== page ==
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Posts Tagged ‘culture’

09 APRIL, 2012

What is Philosophy? An Omnibus of Definitions from Prominent Philosophers


“Philosophy is 99 per cent about critical reflection on anything you care to be interested in.”

Last week, we explored how some of history’s greatest minds, including Richard Feynman, Carl Sagan, Albert Einstein, Marie Curie, and Isaac Asimov, defined science. Kant famously considered philosophy the “queen of the sciences” — whether or not that is true, philosophy seems even more elusive than science to define.

From Philosophy Bites, the book based on the wonderful podcast of the same name, comes an omnibus of definitions, bound by a most fascinating disclaimer — for, as Nigel Warburton keenly observes in the book’s introduction, “philosophy is an unusual subject in that its practitioners don’t agree what it’s about.”

The following definitions are excerpted from the first chapter of the book, which asks a number of prominent contemporary philosophers the seemingly simple yet, as we’ll see, awfully messy question, “What is philosophy?”

Philosophy is thinking really hard about the most important questions and trying to bring analytic clarity both to the questions and the answers.” ~ Marilyn Adams

[P]hilosophy is the study of the costs and benefits that accrue when you take up a certain position. For example, f you’re arguing about free will and you’re trying to decide whether to be a compatibilist or incompatibilist — is free will compatible with causal determinism? — what you’re discovering is what problems and what benefits you get from saying that it is compatible, and what problems and benefits you get from saying it’s incompatible.” ~ Peter Adamson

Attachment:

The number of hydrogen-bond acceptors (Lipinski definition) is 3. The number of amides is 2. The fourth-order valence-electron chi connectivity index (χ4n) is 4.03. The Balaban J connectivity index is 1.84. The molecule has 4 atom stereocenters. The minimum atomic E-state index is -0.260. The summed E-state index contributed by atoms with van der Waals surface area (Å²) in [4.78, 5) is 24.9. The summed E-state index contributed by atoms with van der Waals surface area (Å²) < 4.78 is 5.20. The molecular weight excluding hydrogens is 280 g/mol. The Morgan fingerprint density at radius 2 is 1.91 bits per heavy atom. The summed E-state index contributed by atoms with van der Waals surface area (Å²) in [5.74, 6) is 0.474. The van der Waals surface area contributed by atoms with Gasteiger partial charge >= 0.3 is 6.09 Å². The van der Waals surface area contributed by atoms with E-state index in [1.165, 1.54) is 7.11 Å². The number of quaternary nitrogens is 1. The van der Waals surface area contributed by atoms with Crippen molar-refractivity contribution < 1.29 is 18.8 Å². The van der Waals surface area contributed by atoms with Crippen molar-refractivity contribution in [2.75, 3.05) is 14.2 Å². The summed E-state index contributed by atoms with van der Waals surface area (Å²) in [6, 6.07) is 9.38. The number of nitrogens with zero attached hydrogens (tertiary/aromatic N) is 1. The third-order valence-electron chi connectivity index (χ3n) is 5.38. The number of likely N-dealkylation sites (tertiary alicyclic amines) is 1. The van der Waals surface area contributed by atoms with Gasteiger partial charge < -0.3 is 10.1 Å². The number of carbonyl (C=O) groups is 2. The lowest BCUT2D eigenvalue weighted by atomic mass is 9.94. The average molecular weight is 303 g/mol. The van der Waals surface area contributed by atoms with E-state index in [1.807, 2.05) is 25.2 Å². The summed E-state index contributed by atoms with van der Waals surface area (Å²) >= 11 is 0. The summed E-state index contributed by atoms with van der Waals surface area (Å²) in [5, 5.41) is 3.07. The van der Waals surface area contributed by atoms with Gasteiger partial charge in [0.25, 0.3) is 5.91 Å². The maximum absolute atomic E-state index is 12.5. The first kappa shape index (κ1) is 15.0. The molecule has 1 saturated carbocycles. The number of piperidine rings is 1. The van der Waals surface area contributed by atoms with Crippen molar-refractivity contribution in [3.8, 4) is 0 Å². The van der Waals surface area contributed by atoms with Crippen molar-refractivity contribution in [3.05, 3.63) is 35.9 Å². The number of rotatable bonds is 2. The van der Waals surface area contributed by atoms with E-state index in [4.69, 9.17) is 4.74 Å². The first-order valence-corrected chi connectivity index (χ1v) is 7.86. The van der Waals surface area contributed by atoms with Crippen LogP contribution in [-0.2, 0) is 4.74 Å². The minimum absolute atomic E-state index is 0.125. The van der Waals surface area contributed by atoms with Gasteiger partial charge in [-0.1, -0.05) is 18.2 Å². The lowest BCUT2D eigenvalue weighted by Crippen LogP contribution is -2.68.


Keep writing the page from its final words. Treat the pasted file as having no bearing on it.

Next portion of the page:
Philosophy is the successful love of thinking.” ~ John Armstrong

It’s a little bit like what Augustine famously said about the concept of time. When nobody asks me about it, I know. But whenever somebody asks me about what the concept of time is, I realize I don’t know.” ~ Catalin Avramescu

(Cue in Richard Feynman’s similarly-spirited answer to what science is.)

A few common themes begin to emerge, most notably the idea of critical thinking:

Philosophy is 99 per cent about critical reflection on anything you care to be interested in.” ~ Richard Bradley

I don’t think it’s any one thing, but I think generally it involves being critical and reflective about things that most people take for granted.” ~ Allen Buchanan

Philosophy is critical thinking: trying to become aware of how one’s own thinking works, of all the things one takes for granted, of the way in which one’s own thinking shapes the things one’s thinking about.” ~ Don Cupitt

Another running theme — sensemaking:

Most simply put it’s about making sense of all this… We find ourselves in a world that we haven’t chosen. There are all sorts of possible ways of interpreting it and finding meaning in the world and in the lives that we live. So philosophy is about making sense of that situation that we find ourselves in.” ~ Clare Carlisle

I think it’s thinking fundamentally clearly and well about the nature of reality and our place in it, so as to understand better what goes on around us, and what our contribution is to that reality, and its effect on us.” ~ Barry Smith